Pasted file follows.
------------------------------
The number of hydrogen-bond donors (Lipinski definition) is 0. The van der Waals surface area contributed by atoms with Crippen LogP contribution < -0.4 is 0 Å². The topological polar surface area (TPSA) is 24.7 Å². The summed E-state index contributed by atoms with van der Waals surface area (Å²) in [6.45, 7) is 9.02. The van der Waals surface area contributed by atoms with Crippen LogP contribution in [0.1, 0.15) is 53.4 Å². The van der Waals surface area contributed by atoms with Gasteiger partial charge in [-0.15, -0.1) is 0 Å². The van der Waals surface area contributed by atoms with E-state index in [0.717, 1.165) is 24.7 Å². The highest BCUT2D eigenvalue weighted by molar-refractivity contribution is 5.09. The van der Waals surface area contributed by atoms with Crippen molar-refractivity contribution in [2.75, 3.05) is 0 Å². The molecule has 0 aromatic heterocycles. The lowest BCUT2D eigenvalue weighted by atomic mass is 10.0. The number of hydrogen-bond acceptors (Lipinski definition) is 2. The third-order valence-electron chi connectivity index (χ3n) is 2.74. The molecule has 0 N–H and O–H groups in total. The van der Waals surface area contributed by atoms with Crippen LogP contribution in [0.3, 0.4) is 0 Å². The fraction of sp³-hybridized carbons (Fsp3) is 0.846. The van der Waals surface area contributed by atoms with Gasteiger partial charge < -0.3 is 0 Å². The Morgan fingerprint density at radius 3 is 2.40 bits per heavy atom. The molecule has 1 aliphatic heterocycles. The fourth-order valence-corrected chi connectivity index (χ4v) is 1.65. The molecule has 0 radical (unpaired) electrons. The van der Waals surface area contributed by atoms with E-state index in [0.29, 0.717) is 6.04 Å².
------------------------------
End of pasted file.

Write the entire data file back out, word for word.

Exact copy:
The number of hydrogen-bond donors (Lipinski definition) is 0. The van der Waals surface area contributed by atoms with Crippen LogP contribution < -0.4 is 0 Å². The topological polar surface area (TPSA) is 24.7 Å². The summed E-state index contributed by atoms with van der Waals surface area (Å²) in [6.45, 7) is 9.02. The van der Waals surface area contributed by atoms with Crippen LogP contribution in [0.1, 0.15) is 53.4 Å². The van der Waals surface area contributed by atoms with Gasteiger partial charge in [-0.15, -0.1) is 0 Å². The van der Waals surface area contributed by atoms with E-state index in [0.717, 1.165) is 24.7 Å². The highest BCUT2D eigenvalue weighted by molar-refractivity contribution is 5.09. The van der Waals surface area contributed by atoms with Crippen molar-refractivity contribution in [2.75, 3.05) is 0 Å². The molecule has 0 aromatic heterocycles. The lowest BCUT2D eigenvalue weighted by atomic mass is 10.0. The number of hydrogen-bond acceptors (Lipinski definition) is 2. The third-order valence-electron chi connectivity index (χ3n) is 2.74. The molecule has 0 N–H and O–H groups in total. The van der Waals surface area contributed by atoms with Crippen LogP contribution in [0.3, 0.4) is 0 Å². The fraction of sp³-hybridized carbons (Fsp3) is 0.846. The van der Waals surface area contributed by atoms with Gasteiger partial charge < -0.3 is 0 Å². The Morgan fingerprint density at radius 3 is 2.40 bits per heavy atom. The molecule has 1 aliphatic heterocycles. The fourth-order valence-corrected chi connectivity index (χ4v) is 1.65. The molecule has 0 radical (unpaired) electrons. The van der Waals surface area contributed by atoms with E-state index in [0.29, 0.717) is 6.04 Å².